Washington Elementary apartments, sidewalk programs under discussion

CLINTON — The Clinton City Council recently has been focused on sidewalk maintenance and urban development. A public hearing at the May 22 council meeting will be held for a $150,000 amendment to the Washington, LLC agreement for low- to moderate-income senior housing. The council then is anticipated to pass an amendment to the sidewalk ordinance.

Washington, LLC

A public hearing will be held at the next City Council meeting as part of the next steps in the Washington Elementary apartments project — whether the city will fund $150,000 in LMI funds over 10 years. However, some council members are not convinced.

Councilman Sean Connell said questions have gone unanswered and that even a planned meeting with Washington, LLC and the city never happened. He does not support the amendment to the agreement, however still supports the original pact. In April 2017, the city and Chris Ales of Washington, LLC entered into a private agreement for the former school at 751 Second Ave. South, with $68,000 in city grants and a $472,000, 15-year tax rebate from Clinton. In March, Ales requested the council increase its funding for the project.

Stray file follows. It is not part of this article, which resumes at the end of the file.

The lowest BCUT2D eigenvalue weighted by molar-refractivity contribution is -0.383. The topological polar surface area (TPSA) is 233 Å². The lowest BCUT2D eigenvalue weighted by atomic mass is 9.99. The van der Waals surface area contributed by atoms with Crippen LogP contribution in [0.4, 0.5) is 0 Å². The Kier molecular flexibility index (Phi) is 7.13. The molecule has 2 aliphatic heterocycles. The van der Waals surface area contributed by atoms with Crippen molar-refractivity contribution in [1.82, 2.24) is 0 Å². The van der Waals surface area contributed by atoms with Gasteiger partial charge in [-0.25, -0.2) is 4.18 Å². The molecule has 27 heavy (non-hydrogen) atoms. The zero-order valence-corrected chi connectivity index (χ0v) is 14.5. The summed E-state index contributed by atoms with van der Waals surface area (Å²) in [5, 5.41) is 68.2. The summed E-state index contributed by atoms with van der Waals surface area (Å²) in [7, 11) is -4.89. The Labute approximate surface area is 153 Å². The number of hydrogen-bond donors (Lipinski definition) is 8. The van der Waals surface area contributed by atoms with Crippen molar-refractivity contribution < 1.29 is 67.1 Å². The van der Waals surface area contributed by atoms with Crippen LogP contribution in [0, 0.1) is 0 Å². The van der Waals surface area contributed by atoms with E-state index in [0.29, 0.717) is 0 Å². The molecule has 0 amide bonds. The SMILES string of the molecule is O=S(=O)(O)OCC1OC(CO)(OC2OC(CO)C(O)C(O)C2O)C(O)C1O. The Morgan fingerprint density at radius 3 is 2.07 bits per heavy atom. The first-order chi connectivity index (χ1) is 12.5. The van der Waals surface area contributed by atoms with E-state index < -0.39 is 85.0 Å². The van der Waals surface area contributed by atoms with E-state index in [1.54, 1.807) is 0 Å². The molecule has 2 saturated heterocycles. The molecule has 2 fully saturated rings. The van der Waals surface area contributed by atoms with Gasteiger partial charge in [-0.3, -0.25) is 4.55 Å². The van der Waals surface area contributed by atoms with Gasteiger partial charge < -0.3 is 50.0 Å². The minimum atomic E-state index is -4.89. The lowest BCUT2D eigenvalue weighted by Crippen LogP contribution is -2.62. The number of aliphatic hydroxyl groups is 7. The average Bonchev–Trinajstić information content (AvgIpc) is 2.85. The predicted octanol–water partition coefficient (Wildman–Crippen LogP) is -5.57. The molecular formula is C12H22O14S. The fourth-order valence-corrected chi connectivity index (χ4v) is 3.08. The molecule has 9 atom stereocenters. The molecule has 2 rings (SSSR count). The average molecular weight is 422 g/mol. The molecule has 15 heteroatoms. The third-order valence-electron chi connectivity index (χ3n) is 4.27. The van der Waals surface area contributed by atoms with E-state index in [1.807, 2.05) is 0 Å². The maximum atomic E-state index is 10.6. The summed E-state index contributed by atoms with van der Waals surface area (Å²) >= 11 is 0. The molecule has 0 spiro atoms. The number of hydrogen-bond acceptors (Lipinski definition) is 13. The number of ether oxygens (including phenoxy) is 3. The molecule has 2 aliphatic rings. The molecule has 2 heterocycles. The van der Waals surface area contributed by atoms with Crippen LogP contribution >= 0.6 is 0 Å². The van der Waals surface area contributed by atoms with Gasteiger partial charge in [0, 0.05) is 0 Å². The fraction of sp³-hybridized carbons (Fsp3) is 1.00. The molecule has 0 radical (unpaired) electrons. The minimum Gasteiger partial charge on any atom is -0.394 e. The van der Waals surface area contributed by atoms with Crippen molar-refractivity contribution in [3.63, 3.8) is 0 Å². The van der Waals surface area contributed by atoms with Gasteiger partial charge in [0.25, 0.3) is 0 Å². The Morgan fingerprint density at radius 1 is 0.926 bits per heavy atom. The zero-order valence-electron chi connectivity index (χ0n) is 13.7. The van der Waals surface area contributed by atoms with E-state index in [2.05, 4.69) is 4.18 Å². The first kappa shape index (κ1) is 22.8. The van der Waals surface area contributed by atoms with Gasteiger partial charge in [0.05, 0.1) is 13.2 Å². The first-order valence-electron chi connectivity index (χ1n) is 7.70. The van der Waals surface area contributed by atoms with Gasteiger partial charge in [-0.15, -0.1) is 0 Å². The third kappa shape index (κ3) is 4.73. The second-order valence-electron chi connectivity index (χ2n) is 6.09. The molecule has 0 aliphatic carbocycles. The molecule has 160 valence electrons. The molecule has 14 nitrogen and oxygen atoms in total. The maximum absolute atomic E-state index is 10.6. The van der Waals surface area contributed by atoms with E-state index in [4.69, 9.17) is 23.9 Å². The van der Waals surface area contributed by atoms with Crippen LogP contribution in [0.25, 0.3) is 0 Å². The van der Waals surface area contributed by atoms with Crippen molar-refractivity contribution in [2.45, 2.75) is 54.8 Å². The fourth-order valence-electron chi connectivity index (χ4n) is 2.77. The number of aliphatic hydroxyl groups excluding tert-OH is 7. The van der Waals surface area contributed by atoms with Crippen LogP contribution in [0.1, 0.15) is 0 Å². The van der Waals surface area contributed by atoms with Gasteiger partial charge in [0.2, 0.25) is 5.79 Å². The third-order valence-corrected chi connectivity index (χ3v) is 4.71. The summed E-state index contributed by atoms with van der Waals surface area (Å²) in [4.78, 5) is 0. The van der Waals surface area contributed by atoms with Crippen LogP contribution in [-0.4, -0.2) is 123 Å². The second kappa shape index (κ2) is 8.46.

Councilman Paul Gassman, however, argued that costs are going up on both sides. Ales relayed a $500,000 gap in his $11 million project in March.

Council members Connell, Seth Odor and Cody Seeley were opposed to the resolution for an amendment change.

Sidewalks

The council moved past first consideration of the changes to the sidewalk ordinance. The amendment to Chapter 97.029 and 97.030 adds a line that allows the city to allocate funds when it deems appropriate. As of right now, a specific dollar amount has not been finalized, but the city plans to carry out the long-discussed Sidewalk Maintenance Program.

The Engineering Department finds it crucial to remedy 10-15 percent of the 41 miles of sidewalk it measured to be inadequate. These sidewalks may have a missing panel, a cross slope of over 5 percent, a change in grade over 8 percent between panels, or a tripping or fall hazard. City Engineer Jason Craft estimates fixing the total sidewalk network would cost $8 million.